Eagle takes flight
Published 8:24 pm Friday, December 26, 2008
To the claps and cheers of more than 50 witnesses, a young bald eagle took flight Friday afternoon above the fields of Westover Plantation.
It’s a far cry from the bird’s abilities not even two short weeks ago.
On Dec. 15, the less than one-year-old bald eagle was caught at the Suffolk Island Landfill, located on Route 58.
Email newsletter signup
The bird made a common mistake for young eagles, and went to find food at the landfill as opposed to hunting for live food.
“There’s ample opportunity to eat, but nothing good to eat,” said Ed Clark, president of the Wildlife Center – a nonprofit organization aimed at to restore wild animals health and return them to the wild.
“Essentially, he got food poisoning.”
According to reports, the bird had fallen so ill that his could not fly, stand or even lift his head. When approached by worried onlookers, the bird did not resist being handled – another sign something is wrong.
The bird was taken to the Midway Veterinary Hospital in Chesapeake, and was then sent to the Wildlife Center in Waynesboro. For two days, staff members tested, observed and treated the sickly eagle before deciding he was getting strong enough for release.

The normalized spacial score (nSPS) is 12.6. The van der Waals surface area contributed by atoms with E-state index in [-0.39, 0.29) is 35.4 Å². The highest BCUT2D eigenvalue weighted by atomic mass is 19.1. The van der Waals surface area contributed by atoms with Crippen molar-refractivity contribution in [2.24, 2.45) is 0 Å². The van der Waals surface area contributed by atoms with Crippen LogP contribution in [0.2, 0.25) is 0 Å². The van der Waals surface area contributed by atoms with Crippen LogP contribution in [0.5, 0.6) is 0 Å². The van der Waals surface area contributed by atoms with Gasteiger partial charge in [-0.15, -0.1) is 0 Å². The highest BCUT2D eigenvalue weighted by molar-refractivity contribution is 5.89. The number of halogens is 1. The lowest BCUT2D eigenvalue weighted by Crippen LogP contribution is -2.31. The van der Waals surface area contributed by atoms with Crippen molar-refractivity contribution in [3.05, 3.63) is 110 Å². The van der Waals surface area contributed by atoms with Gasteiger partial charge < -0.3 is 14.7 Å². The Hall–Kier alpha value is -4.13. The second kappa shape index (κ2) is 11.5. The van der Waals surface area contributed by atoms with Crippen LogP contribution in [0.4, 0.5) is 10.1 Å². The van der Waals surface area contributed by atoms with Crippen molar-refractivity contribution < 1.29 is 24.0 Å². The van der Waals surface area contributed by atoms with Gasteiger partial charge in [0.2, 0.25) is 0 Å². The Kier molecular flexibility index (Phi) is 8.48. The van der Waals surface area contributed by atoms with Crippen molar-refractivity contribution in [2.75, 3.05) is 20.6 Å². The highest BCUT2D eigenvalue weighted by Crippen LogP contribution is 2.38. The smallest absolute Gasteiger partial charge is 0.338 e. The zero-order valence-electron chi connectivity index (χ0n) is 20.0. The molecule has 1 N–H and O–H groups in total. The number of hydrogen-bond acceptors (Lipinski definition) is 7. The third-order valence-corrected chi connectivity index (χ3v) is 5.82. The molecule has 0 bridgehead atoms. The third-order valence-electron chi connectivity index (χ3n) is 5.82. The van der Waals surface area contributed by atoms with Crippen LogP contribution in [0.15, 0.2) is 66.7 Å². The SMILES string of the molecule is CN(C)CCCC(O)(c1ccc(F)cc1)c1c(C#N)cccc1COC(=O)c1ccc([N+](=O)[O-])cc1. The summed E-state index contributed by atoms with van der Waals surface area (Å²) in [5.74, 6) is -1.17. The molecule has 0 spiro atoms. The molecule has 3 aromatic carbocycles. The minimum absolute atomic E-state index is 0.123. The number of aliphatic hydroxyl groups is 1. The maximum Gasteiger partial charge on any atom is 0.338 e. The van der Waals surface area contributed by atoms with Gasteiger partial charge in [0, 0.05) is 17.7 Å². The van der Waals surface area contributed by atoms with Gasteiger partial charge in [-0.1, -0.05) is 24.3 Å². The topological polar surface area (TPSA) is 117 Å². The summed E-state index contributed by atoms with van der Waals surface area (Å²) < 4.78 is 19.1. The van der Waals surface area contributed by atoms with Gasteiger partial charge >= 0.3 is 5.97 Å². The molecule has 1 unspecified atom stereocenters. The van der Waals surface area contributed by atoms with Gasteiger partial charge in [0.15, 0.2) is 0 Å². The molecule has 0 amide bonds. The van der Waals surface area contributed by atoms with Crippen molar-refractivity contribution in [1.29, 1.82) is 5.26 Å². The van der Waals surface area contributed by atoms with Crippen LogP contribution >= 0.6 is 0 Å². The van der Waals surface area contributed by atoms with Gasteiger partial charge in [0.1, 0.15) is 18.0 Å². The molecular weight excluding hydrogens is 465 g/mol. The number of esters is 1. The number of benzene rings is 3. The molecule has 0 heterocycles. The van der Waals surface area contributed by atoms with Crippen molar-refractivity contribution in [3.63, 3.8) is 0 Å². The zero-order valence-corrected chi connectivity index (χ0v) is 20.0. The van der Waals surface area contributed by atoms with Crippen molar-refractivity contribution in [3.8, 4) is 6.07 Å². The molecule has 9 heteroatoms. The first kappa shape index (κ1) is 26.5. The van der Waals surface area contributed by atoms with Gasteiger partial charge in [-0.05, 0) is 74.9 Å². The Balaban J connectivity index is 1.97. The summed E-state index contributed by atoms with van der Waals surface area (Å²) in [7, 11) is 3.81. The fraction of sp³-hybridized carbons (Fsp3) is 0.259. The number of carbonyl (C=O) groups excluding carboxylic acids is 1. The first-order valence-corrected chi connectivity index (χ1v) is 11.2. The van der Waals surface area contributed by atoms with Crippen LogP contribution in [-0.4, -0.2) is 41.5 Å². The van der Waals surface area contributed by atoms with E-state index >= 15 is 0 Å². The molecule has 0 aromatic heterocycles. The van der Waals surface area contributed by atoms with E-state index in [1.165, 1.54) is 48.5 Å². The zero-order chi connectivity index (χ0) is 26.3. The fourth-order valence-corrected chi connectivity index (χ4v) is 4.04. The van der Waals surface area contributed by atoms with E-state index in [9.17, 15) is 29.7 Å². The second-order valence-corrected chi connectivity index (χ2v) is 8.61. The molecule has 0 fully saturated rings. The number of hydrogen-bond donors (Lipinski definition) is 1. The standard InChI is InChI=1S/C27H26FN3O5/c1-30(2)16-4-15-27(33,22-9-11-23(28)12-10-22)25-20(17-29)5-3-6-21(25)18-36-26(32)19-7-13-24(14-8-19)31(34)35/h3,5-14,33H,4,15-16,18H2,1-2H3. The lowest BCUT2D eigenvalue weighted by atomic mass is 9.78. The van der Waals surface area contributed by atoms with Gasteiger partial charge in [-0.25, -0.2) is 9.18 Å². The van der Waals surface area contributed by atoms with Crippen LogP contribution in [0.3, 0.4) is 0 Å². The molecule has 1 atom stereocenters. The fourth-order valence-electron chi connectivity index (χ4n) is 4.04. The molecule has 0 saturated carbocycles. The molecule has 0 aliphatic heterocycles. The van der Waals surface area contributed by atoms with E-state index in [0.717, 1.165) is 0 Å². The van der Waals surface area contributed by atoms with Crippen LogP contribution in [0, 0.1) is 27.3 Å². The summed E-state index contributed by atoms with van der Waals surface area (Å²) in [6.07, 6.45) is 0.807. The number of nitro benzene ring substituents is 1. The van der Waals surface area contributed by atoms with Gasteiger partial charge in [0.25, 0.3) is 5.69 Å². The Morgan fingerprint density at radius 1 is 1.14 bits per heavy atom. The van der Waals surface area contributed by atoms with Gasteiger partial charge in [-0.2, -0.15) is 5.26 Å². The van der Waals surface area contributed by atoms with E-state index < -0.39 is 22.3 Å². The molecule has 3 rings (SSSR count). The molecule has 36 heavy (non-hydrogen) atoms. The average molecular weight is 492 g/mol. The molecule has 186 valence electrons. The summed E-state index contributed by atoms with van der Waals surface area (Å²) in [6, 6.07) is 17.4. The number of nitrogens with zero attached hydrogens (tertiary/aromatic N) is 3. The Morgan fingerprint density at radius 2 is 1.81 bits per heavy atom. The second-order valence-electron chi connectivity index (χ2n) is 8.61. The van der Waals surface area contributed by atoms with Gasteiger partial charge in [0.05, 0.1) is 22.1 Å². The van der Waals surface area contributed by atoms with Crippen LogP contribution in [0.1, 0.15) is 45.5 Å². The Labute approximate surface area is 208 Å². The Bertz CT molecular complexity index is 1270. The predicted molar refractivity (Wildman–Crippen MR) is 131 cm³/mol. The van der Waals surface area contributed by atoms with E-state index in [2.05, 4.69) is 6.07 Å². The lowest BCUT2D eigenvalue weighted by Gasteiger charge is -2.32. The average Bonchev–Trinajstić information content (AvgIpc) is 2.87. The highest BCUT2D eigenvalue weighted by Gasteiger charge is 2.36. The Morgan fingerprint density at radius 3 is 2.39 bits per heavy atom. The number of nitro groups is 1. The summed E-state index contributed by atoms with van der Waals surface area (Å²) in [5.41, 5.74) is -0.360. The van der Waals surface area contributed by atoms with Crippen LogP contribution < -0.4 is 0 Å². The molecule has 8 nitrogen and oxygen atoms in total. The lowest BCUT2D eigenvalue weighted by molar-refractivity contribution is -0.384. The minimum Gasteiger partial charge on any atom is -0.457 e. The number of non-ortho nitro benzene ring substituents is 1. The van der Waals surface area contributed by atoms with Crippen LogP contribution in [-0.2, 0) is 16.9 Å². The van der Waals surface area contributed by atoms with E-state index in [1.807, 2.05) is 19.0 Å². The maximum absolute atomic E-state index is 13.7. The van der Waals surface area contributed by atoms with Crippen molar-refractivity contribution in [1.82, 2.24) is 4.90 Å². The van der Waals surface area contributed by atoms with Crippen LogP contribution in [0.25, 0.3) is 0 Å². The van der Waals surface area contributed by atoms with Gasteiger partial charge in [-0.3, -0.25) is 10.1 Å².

This eagle was the 25th eagle admitted to the Center, and his release marked a success for many in the wildlife preservation community.
On Friday, observers from across the region – and even as far away as Pennsylvania – traveled to the Charles City County plantation to watch the eagle take its first flight back in the wild.
The plantation is located right next to the James River, which Clark told the crowd made the location perfect to release the eagle.
The river is very shallow, very wide and has a high fish population, which is perfect for the hunting of a younger bird. Plus, across the James River is the National Wildlife Refuge, which garners the highest eagle population in the East Coast. Clark said that the older birds in the population will help teach the younger birds.
“Particularly for young birds, they need a lot of mentoring,” Clark said.
The bird was driven down from Waynesboro, and had to have a few minutes of care to remove the bumpers that had been put on its wings.
The bumpers were bandages that were put on the wings for the ride only in case of emergencies. The bumpers would protect the wings from the gates in his cage.
After the bumpers were removed and the bird checked, he was released in one of the plantation’s open fields.
Additional information about the Wildlife Center is available at www.wildlifecenter.org and additional information about Westover Plantation is available at www.jamesriverplantations.org/Westover.html.